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That’s A Lotta Sliders
March 2, 2023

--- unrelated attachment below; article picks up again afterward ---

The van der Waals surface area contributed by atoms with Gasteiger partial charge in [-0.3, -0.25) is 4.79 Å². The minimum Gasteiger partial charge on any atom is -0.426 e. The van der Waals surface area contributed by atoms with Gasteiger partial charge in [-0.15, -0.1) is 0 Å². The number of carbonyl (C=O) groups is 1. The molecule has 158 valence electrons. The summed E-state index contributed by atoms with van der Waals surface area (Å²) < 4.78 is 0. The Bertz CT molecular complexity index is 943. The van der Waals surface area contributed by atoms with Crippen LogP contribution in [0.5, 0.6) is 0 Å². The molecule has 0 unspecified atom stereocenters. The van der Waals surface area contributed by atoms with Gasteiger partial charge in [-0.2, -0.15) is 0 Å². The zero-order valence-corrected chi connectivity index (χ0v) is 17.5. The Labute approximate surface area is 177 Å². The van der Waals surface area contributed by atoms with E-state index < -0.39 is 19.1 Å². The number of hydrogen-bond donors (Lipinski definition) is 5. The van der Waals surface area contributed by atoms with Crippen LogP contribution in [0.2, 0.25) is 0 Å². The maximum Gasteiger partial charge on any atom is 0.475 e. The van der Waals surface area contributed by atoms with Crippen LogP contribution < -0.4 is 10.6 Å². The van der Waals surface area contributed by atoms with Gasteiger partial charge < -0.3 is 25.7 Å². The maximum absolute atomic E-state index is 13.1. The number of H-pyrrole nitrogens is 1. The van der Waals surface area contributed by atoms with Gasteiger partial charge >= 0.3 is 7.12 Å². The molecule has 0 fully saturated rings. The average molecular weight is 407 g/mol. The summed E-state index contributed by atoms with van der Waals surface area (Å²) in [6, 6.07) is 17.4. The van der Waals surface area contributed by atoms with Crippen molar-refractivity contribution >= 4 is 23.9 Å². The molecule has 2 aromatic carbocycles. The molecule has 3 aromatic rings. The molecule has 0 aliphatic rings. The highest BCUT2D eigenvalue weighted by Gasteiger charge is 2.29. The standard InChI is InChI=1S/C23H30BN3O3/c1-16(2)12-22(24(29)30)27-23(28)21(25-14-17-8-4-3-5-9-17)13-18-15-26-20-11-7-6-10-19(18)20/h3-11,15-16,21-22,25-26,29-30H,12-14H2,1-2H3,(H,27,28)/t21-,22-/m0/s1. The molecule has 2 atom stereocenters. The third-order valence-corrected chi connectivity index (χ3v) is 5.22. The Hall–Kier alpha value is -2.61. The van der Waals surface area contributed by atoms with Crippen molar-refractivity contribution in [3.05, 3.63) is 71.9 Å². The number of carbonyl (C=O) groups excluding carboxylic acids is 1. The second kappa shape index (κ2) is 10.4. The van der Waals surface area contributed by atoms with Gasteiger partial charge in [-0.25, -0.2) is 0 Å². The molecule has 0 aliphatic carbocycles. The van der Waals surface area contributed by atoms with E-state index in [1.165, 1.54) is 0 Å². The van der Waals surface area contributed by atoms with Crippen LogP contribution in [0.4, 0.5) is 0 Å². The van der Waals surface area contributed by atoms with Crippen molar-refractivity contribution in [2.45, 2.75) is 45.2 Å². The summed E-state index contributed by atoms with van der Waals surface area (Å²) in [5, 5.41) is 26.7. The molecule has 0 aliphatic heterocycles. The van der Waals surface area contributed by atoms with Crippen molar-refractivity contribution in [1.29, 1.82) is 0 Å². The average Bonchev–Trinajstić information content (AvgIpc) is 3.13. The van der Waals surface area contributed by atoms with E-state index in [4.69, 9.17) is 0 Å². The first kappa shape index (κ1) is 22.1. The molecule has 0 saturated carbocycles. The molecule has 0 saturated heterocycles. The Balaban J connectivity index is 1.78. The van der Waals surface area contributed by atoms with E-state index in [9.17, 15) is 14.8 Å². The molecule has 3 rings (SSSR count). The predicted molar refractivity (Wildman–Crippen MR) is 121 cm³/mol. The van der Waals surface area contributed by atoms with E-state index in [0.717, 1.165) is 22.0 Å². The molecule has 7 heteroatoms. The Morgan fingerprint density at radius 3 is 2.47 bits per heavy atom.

The Illinois Supreme Court’s Feb. 20 decision in Cothron v. White Castle Systems exposes companies that violate the Illinois Biometric Information Privacy Act to potentially enormous judgments. White Castle argued that claims under the Act should only accrue at the first scan or transmission of an individual’s biometric information without consent and that imposing liability for hundreds or thousands of statutory violations “could potentially result in punitive and astronomical damages awards.” Had the Court accepted that interpretation, a plaintiff would be limited to a single award of damages no matter how many times their biometric data was used without consent. Instead, the Court applied a “per violation” interpretation, meaning damages are due each time the data is used. BIPA, enacted in 2008, provides for statutory damages of $1,000 per negligent violation and $5,000 per intentional/reckless violation, or actual damages plus attorney’s fees and costs, with no showing of harm required. It is the only biometric law in the US with a private right of action. Companies can take heart from some of the language in the ruling, however. The Court stated that it “appears that the General Assembly chose to make damages discretionary rather than mandatory, and “generally agreed” that “a trial court presiding over a class action—a creation of equity—would certainly possess the discretion to fashion a damage award that fairly compensated claim class members and included an amount designed to deter future violations, without destroying defendant’s business.”
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